Pendulums

Pendulums are available for almost all types of clocks and the correct length is often stamped on the back-plate of mass produced clocks. American clocks are in inches, German in mm, and French in lignes.

How to calcuate the length of a French clock pendulum from the numbers on the backplate

Many French clocks have the pendulum length stamped on the backplate, in the French pre-metric 'Pouce & Lignes' system. You may find a number such as 4.2

If you multiply the first part by 27.07 (the millimetres in a Pouce) and the second part by 2.256 (the millimetres in a Ligne) you will find the original pendulum length.

To take our example of 4.2:

4 * 27.07 = 108.28

2 * 2.256 = 4.512

108.28 + 4.512 = 112.792mm

Of course this is far too accurate a conversion, but we know the pendulum in our example should be between 110 - 115mm long. When cutting a new pendulum rod, it is always wise to cut it on the long side, with the Brocot adjuster up. Drill out the hook to be a tight friction fit and test the formula before finally cutting to length and riveting the hook in place.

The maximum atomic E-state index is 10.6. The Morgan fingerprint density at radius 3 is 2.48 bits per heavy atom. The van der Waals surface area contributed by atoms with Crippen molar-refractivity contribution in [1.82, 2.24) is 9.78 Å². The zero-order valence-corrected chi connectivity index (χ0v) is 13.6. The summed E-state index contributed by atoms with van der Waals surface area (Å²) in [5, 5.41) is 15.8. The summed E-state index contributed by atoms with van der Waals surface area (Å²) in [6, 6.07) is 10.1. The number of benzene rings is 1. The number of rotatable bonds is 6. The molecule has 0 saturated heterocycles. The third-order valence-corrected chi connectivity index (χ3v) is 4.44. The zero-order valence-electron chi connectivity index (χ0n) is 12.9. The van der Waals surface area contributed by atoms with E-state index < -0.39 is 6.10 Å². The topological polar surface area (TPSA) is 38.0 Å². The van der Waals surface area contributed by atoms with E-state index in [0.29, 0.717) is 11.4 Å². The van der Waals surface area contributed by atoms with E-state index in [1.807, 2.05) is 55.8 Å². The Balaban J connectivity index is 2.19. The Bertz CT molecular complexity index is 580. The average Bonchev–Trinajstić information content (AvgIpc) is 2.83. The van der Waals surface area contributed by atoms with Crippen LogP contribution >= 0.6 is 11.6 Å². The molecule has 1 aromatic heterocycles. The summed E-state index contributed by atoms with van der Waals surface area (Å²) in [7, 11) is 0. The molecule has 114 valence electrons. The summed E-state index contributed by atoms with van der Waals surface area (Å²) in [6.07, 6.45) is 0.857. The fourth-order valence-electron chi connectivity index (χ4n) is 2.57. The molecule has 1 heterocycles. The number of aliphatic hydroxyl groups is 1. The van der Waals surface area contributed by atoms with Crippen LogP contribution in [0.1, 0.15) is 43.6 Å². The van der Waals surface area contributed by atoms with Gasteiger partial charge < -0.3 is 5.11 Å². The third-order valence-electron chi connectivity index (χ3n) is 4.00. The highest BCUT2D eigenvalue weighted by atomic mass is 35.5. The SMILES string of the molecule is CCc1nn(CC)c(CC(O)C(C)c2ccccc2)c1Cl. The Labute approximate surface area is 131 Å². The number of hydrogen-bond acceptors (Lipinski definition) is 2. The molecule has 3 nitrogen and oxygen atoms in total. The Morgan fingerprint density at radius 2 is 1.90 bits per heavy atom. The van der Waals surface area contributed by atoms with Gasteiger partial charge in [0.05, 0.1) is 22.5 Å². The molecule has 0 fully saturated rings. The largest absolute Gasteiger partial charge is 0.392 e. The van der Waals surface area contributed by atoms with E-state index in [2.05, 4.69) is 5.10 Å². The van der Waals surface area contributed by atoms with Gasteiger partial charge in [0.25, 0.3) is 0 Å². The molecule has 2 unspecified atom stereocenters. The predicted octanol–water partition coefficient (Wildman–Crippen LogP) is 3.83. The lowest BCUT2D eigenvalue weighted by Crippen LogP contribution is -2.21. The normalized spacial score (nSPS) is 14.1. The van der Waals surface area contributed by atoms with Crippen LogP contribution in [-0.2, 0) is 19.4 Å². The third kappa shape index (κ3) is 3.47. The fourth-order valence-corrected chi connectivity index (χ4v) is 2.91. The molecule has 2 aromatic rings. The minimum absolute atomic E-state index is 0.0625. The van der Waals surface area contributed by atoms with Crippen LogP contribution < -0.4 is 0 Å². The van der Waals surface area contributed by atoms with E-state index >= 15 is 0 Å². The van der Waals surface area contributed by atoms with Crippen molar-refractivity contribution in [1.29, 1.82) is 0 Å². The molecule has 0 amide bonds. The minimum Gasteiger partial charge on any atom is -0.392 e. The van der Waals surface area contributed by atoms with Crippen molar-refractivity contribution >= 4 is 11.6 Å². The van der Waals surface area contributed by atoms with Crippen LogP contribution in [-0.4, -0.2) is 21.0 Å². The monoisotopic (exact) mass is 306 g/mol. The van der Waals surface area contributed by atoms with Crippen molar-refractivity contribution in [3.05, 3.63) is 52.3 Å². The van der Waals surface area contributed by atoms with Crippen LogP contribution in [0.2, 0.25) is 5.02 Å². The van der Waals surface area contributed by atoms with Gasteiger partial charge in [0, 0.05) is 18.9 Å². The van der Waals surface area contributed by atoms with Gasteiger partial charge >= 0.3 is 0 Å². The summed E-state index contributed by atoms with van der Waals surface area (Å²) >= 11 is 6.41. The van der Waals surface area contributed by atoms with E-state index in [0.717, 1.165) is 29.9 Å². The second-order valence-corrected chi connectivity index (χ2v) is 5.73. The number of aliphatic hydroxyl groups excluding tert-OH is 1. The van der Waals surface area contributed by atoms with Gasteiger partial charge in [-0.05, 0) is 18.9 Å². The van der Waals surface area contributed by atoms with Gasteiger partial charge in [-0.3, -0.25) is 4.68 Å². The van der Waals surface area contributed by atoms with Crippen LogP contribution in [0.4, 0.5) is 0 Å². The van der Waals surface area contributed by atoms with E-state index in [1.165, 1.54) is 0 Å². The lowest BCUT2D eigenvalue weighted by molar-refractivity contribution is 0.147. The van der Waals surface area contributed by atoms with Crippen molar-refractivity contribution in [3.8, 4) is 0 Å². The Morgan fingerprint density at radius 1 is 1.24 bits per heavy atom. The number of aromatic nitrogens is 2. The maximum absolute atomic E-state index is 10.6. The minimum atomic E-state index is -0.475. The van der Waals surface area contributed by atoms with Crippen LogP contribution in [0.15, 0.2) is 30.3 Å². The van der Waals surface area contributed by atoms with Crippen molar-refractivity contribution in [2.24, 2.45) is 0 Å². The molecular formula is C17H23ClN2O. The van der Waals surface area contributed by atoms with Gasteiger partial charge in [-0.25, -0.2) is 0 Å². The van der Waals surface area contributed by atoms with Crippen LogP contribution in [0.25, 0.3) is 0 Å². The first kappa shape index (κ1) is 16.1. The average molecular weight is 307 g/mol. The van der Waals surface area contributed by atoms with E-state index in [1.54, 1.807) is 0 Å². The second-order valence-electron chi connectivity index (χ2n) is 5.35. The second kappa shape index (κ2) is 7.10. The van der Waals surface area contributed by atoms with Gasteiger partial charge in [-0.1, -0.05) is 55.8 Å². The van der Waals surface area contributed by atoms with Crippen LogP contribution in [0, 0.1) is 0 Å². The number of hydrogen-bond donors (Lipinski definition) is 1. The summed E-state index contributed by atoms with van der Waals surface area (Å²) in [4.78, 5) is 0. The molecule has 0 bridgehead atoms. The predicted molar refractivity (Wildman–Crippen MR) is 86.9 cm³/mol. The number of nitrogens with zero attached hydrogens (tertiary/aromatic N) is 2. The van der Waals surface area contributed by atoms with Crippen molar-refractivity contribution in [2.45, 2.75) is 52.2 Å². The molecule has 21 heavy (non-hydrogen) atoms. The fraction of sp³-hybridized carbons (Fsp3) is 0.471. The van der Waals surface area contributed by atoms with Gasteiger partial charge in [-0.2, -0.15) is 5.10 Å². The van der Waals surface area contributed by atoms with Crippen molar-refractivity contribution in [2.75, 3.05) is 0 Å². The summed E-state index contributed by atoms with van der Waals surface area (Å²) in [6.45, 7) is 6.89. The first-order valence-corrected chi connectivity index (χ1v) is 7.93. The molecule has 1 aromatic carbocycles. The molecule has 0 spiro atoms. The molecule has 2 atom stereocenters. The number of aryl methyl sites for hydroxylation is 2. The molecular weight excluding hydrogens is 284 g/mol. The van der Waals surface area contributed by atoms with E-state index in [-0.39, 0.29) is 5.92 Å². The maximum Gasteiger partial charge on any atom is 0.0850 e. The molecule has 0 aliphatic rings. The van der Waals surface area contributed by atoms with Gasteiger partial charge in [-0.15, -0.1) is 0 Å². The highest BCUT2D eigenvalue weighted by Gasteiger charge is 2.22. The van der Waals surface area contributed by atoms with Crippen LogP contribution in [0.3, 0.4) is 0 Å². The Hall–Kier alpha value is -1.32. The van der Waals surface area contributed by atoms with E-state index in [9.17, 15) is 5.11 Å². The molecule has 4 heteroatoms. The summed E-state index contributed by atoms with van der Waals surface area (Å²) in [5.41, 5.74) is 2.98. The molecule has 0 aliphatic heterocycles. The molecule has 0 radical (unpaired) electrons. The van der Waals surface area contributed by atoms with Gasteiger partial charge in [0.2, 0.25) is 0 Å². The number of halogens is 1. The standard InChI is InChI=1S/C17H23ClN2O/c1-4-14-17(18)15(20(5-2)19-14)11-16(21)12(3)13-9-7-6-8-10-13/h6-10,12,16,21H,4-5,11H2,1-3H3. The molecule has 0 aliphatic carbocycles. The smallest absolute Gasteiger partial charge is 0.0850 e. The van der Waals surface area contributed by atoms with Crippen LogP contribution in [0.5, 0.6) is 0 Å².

The length calculated is from the top of the flexible part of the suspension spring to the centre of mass of the bob. In practical terms this is the centre of the bob, but in theory it will be slighlty above the centre due to the rod. 

French clocks usually have the movement serial number stamped on the pendulum. If there is any discrepancy in this and the number on the backplate, and the clock cannot be regulated, it may not be the correct pendulum.

French pendulums are available in two types:

Silk suspension - A small brass disc on the end of a fine rod hangs from the silk thread at the top. A brass block is on the rod, level with the crutch forks.

Metal suspensions - Three sizes are available

  • Size '0' is normally used on small timepieces
  • Size '1' is used on normal striking movements
  • Size '2' is used on larger than normal striking movements

There are two ways to fit the hook to one of these pendulums

Cut the rod to the correct length and then either:

  1. Thread the rod and tap the hole in the hook
  2. Enlarge the hole in the hook and reduce the diameter of the rod. Glue or solder them together.

Why doesn't a new hook fit a new rod?

A new French hook is designed to fit any rod, not just new ones, so the hook and its hole has to be small.

A new rod is designed to fit most common bobs, so has to be larger than some original rods.

To make them fit each other, enlarge the hole in the hook as much as possible without weakening it. Reduce the diameter of the rod where it goes into the hook with a flat file. Some repairers thread both items to make a quality fit. Others make the items a friction fit and either silver solder them apply a little adhesive.

A supplier cannot reduce the diameter of the rod for you because you will have to cut it to length first.